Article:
Monday, August 2, 2010

Girlfriends bring Doomstar! to Great Scott

I’m all about discovering new local bands. Boston has a vibrant music scene as full as any other city in the country with bands about to blow up. Catching shows for up-and-coming bands is a great way to discover the music that's steadily gaining buzz plus it’s also a cheap way to have a great night out. On July 1, 2010, I seized the opportunity to see two of Boston’s most promising newcomers: Doomstar! and Girlfriends. The show was to celebrate the release of Girlfriends’ Gov't Seizure 7" single and to sendoff the group since they are about to embark on a big US tour.

I’ve heard Doomstar! a few times times before but nothing compared me for seeing them live. I was floored by how much passion and energy they put into every note they blasted from the speakers. For only a three piece, they were able to create quite an impressive amount of noise. The group had a raw sound but played very tight. Its rare to see a band that has the perfect amount of distortion on their guitars and reverb on their vocals but Doomstar! pulled it off. Watching them perform live, I could easily see why songs like “Sharon Mitchel” are winning over the hearts of garage rock fans. They may very well be Boston’s answer to Japandroids. Listen to the excellent Rainbow Bloodsucker EP below along with the video for “The End of the World” and also make sure to check out their debut Colors at their bandcamp site.

<a href="">Handsome Man by DOOMSTAR!</a>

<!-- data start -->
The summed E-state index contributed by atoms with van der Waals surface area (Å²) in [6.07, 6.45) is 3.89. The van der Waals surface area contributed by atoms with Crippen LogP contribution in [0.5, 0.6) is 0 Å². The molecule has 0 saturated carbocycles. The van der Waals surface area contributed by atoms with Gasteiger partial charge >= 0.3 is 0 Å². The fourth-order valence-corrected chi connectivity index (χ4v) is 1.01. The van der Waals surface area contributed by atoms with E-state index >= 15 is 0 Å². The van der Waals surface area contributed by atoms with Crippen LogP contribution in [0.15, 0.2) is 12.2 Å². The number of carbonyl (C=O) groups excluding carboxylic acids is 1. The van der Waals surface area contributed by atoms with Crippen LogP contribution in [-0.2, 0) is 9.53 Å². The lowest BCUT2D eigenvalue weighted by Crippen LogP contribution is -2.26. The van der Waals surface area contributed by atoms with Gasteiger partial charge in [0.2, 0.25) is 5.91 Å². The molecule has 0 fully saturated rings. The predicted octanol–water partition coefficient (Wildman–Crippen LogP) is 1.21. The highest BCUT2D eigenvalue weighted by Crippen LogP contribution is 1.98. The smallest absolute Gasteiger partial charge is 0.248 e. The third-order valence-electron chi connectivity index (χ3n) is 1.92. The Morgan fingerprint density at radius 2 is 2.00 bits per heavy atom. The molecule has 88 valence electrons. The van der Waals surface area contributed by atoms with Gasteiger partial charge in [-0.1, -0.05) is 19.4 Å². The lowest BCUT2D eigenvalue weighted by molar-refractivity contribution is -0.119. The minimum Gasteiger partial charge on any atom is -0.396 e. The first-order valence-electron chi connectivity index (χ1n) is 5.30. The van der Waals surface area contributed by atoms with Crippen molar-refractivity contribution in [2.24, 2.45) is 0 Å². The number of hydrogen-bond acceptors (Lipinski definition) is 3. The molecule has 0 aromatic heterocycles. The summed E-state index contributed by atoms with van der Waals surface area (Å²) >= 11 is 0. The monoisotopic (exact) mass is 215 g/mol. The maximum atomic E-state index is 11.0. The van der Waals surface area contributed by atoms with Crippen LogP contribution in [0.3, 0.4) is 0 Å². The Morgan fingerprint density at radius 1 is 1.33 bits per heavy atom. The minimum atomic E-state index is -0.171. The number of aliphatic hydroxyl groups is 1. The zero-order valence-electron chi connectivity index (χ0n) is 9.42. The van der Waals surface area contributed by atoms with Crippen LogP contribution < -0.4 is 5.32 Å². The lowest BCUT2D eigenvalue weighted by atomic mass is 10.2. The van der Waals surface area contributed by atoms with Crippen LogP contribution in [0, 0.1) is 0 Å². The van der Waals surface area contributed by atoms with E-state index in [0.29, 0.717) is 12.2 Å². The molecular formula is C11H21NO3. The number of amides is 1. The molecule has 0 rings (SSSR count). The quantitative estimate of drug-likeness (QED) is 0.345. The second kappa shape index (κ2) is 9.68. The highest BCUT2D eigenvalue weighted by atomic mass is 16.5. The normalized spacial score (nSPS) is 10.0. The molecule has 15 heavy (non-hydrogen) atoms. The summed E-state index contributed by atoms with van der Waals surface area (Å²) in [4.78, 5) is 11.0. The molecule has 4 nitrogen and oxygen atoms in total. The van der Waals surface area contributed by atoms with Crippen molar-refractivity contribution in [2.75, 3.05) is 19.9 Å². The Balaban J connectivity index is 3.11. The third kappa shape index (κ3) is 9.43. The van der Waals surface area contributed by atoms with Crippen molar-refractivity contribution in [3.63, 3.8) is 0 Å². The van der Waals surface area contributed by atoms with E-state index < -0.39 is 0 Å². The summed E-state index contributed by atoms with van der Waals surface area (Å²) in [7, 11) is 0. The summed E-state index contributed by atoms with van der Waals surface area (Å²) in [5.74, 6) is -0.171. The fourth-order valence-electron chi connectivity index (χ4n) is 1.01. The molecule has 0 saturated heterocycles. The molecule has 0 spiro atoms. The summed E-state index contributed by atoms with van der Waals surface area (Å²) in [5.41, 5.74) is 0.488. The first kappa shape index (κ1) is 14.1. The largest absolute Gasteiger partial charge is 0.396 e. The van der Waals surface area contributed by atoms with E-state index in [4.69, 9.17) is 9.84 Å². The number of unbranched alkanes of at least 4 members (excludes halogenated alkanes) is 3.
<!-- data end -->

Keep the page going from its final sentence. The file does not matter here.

The End Of The World - DOOMSTAR! from pointy ears on Vimeo.

Girlfriends recently nabbed the "Best Garage/Psych Band" award in the Phoenix 2010 Best Music Poll and I was very excited to hear what they could do live. Their sound is your basic short-and-sweet garage rock formula but they also add dashes of surf, twang, and noise. For much of their set, pulsing bass lines blended with thumping drums to create a thick syrupy base for the guitars and vocals to mix into. It sounded much more clean and accessible than their recordings and some of the guitar tones were exceptional. You could tell that if they ditched the lo-fi obsession, they could easily be ready for a hit on the radio. Having said that, there is no way that I would wish for them to take such a path as their current sound is still infectious and has a beautiful, coarse bite to it.

The group began with the catchy pop of “Slugger” which immediately got the crowd excited. Because they delve into several sub-genres of garage rock, it was easy to see that they owe as much to The Kinks as they do The Ramones. "I Was Here But I Disappear” was another standout with its memorable 4/4 stomp and clever lyrics. Each song had its own little voice that carried into the audience and got people moving. The band was periodically met with some curious yells calling for Henry Rollins. I wasn’t quite sure how this started but, personally, I would have loved to hear their take on “TV Party” or perhaps a surf rock version of “Liar”. They refused chants for an encore stating that encores are not punk. I can’t say that I don’t agree. By the end, everyone appeared satisfied regardless and I’m already looking forward to when then make a stop back in town after their tour. Download their Good to be True 7” free at Ampeater and listen to their self-titled release below as well as their other releases on their bandcamp site. Pictures from the show can be seen here.

<a href="">Good To Be True by girlfriends</a>

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